Hudson School board to consider more school optionsThe Hudson Board of Education has voted to add an additional two options to the three already under consideration to increase secondary school space in the district.
By: Meg Heaton, Hudson Star-Observer
The Hudson Board of Education has voted to add an additional two options to the three already under consideration to increase secondary school space in the district.
The two new options include:
The other options under consideration include:
Communications Specialist Tracy Habisch-Ahlin told the board that research indicates that increased building transitions student can have an adverse effect on achievement. The new options would only require one transition at the secondary level.
Habisch-Ahlin went onto say the two new options would work with the current middle school “house” program as well as with the new high school “academies” for ninth grade.
Board member Sandy Gehrke said she objected to adding any additional options without more public input. She also objected to the fact that the option of building on to the high school and middle school were not under consideration.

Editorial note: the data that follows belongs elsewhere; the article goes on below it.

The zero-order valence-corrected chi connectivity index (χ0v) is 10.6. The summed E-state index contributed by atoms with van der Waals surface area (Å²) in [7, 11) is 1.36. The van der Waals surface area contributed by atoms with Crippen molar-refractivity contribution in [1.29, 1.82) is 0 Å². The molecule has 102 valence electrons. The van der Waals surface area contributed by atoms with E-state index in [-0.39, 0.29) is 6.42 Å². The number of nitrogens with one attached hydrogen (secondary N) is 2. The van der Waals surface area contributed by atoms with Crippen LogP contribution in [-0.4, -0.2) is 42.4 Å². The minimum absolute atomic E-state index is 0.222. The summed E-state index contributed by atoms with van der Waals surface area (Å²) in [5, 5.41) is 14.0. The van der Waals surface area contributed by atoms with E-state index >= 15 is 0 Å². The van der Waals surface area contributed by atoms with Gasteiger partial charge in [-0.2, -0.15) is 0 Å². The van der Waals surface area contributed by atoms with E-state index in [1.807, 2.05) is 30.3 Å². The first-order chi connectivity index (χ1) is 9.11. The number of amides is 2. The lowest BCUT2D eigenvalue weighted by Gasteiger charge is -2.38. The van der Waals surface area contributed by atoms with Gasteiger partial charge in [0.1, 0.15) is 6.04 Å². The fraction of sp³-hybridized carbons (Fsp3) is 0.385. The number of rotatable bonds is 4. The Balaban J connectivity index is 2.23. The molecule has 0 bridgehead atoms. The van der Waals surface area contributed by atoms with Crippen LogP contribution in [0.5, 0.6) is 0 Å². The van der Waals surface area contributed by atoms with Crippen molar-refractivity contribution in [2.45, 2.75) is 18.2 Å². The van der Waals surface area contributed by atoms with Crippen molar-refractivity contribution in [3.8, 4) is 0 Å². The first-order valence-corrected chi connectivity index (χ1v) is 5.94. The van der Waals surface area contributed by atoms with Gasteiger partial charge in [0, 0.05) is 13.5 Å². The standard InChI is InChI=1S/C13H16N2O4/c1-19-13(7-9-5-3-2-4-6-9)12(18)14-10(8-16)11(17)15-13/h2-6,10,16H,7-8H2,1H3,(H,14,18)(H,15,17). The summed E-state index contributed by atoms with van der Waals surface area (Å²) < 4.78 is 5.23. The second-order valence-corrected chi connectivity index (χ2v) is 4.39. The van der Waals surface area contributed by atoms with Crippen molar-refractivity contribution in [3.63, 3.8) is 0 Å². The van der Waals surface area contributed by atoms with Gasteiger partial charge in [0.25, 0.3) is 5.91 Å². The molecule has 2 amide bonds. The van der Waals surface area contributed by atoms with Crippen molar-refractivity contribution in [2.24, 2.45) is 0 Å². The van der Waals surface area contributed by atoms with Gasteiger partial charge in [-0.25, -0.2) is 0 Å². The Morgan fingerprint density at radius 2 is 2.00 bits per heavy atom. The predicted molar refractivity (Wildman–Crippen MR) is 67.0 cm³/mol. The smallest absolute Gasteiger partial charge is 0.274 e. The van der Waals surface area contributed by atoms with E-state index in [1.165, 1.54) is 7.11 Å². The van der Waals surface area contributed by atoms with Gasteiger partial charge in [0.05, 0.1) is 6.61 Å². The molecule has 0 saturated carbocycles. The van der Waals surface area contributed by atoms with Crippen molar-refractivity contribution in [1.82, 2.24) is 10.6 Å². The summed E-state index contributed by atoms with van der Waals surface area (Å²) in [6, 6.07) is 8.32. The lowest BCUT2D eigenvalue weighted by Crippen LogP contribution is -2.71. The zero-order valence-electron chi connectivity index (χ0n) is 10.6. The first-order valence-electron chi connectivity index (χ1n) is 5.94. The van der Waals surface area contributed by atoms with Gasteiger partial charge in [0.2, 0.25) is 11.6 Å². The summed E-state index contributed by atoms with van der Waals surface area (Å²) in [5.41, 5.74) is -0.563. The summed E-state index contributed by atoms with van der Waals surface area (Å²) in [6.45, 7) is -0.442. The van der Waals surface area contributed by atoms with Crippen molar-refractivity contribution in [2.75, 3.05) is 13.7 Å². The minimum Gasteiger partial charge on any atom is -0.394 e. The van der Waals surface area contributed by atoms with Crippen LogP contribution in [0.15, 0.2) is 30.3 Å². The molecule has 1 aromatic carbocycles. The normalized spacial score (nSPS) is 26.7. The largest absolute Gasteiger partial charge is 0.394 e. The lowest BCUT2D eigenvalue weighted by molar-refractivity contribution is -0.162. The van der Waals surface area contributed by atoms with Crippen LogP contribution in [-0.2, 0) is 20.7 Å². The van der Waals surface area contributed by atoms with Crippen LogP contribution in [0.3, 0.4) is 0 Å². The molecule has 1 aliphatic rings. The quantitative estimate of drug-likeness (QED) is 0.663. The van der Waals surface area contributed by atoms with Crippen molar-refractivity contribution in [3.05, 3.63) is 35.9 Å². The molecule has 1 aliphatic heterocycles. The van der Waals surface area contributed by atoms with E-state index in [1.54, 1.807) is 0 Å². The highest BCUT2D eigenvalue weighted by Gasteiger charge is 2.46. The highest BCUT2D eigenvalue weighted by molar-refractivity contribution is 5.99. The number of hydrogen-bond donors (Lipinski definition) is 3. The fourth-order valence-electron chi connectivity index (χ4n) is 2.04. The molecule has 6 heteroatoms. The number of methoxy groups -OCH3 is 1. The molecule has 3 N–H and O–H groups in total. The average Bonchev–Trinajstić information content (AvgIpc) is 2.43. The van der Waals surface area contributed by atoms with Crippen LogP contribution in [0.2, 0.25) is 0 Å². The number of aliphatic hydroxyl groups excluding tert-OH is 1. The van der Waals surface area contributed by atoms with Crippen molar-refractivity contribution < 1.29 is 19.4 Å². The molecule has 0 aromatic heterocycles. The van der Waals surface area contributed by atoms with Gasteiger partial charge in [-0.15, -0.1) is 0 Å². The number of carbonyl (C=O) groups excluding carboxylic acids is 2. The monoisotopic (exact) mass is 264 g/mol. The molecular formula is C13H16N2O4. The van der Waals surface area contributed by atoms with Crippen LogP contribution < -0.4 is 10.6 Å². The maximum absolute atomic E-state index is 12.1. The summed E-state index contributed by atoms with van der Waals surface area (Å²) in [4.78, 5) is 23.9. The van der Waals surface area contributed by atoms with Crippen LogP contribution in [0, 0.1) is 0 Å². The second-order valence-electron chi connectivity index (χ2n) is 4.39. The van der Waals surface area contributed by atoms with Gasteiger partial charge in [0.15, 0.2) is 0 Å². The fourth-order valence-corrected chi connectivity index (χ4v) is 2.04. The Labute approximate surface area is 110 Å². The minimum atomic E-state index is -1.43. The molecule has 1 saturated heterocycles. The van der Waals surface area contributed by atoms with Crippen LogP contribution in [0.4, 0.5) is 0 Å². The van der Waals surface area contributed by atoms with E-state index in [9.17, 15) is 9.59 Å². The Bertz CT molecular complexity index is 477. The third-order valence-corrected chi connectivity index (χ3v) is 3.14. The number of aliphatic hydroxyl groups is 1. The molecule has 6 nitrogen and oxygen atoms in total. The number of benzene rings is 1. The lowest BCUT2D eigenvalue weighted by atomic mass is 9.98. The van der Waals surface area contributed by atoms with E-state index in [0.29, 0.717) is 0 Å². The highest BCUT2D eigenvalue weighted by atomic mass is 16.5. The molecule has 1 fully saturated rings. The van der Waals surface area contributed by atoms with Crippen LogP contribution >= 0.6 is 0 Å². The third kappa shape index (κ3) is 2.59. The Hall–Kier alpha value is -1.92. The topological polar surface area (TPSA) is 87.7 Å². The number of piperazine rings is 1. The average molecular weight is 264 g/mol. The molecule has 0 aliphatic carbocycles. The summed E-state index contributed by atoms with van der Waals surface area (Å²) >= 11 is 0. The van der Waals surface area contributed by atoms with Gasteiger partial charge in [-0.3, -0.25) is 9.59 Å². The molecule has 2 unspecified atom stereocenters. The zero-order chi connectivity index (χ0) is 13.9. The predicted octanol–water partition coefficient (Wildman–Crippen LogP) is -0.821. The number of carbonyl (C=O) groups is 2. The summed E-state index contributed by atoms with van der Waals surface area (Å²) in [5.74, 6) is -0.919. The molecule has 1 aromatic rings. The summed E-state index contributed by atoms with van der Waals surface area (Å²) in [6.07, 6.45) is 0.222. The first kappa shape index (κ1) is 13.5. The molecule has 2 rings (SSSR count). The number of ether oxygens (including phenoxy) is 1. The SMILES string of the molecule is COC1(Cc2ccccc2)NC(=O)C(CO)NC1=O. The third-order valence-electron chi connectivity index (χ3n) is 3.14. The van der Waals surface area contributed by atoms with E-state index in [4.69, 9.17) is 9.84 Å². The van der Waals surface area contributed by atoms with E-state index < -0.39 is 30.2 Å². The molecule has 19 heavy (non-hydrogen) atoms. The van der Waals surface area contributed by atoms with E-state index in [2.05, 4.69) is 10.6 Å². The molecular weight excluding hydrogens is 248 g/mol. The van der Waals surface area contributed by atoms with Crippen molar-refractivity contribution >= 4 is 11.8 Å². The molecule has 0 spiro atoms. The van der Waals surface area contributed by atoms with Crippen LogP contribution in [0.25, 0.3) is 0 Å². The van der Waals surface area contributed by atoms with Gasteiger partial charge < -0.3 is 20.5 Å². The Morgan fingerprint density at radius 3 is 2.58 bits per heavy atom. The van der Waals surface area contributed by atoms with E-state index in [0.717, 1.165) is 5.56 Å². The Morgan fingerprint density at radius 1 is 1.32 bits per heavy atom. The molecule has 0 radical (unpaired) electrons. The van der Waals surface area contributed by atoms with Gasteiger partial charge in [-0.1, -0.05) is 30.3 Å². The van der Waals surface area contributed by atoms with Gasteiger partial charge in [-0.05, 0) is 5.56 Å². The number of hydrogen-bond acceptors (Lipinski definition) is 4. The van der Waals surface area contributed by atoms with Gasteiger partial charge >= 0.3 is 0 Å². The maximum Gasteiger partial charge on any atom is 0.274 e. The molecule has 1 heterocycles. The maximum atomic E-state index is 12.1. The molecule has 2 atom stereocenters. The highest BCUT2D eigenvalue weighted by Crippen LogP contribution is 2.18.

Board member Brian Bell responded by saying that the board had explored additions to the existing buildings but they had been ruled out for a number of reasons including the lack of space for larger common areas (hallways, cafeteria, parking. “It is not feasible solution. Those common areas already stressed. You can’t just add on classrooms and not deal with those common stresses.”
Bell thought converting the high school to three grades as opposed to two would be a better use of the space.
Regarding more public input, board president Tom Holland also disagreed with Gehrke saying the public is welcome at any time to make suggestions either directly to the district, through board members or via the district’s website. “Just because we haven’t gotten input from community doesn’t mean the opportunity hasn’t been there.”
Superintendent Mary Bowen-Eggebraaten stressed to the board that the district administration “has no preference of options under consideration.”
See the Feb. 21 print edition of the Star-Observer for more on this story.